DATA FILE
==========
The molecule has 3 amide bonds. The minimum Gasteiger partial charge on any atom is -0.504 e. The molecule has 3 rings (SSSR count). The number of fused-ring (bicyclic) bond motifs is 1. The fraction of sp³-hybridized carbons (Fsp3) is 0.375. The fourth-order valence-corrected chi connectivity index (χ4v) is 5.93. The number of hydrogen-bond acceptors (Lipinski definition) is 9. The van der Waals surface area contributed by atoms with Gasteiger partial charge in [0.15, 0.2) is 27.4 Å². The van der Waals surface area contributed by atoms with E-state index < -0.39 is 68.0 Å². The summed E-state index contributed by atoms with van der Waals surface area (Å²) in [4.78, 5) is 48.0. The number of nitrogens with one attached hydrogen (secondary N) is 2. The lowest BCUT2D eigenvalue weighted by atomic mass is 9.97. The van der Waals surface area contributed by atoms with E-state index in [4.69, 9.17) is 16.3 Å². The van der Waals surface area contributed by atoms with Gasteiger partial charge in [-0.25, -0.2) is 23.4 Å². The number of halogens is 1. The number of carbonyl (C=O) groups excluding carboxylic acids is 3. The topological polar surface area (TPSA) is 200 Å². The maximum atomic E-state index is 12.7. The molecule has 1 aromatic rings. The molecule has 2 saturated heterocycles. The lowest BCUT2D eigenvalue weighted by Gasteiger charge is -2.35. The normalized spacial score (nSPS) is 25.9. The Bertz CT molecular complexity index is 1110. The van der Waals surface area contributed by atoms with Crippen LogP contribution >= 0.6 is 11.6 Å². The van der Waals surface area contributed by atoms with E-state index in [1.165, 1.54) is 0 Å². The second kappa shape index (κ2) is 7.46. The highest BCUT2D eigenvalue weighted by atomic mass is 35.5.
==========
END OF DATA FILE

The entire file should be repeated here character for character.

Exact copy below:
The molecule has 3 amide bonds. The minimum Gasteiger partial charge on any atom is -0.504 e. The molecule has 3 rings (SSSR count). The number of fused-ring (bicyclic) bond motifs is 1. The fraction of sp³-hybridized carbons (Fsp3) is 0.375. The fourth-order valence-corrected chi connectivity index (χ4v) is 5.93. The number of hydrogen-bond acceptors (Lipinski definition) is 9. The van der Waals surface area contributed by atoms with Gasteiger partial charge in [0.15, 0.2) is 27.4 Å². The van der Waals surface area contributed by atoms with E-state index < -0.39 is 68.0 Å². The summed E-state index contributed by atoms with van der Waals surface area (Å²) in [4.78, 5) is 48.0. The number of nitrogens with one attached hydrogen (secondary N) is 2. The lowest BCUT2D eigenvalue weighted by atomic mass is 9.97. The van der Waals surface area contributed by atoms with E-state index in [4.69, 9.17) is 16.3 Å². The van der Waals surface area contributed by atoms with Gasteiger partial charge in [-0.25, -0.2) is 23.4 Å². The number of halogens is 1. The number of carbonyl (C=O) groups excluding carboxylic acids is 3. The topological polar surface area (TPSA) is 200 Å². The maximum atomic E-state index is 12.7. The molecule has 1 aromatic rings. The molecule has 2 saturated heterocycles. The lowest BCUT2D eigenvalue weighted by Gasteiger charge is -2.35. The normalized spacial score (nSPS) is 25.9. The Bertz CT molecular complexity index is 1110. The van der Waals surface area contributed by atoms with Crippen LogP contribution >= 0.6 is 11.6 Å². The van der Waals surface area contributed by atoms with E-state index in [1.165, 1.54) is 0 Å². The second kappa shape index (κ2) is 7.46. The highest BCUT2D eigenvalue weighted by atomic mass is 35.5.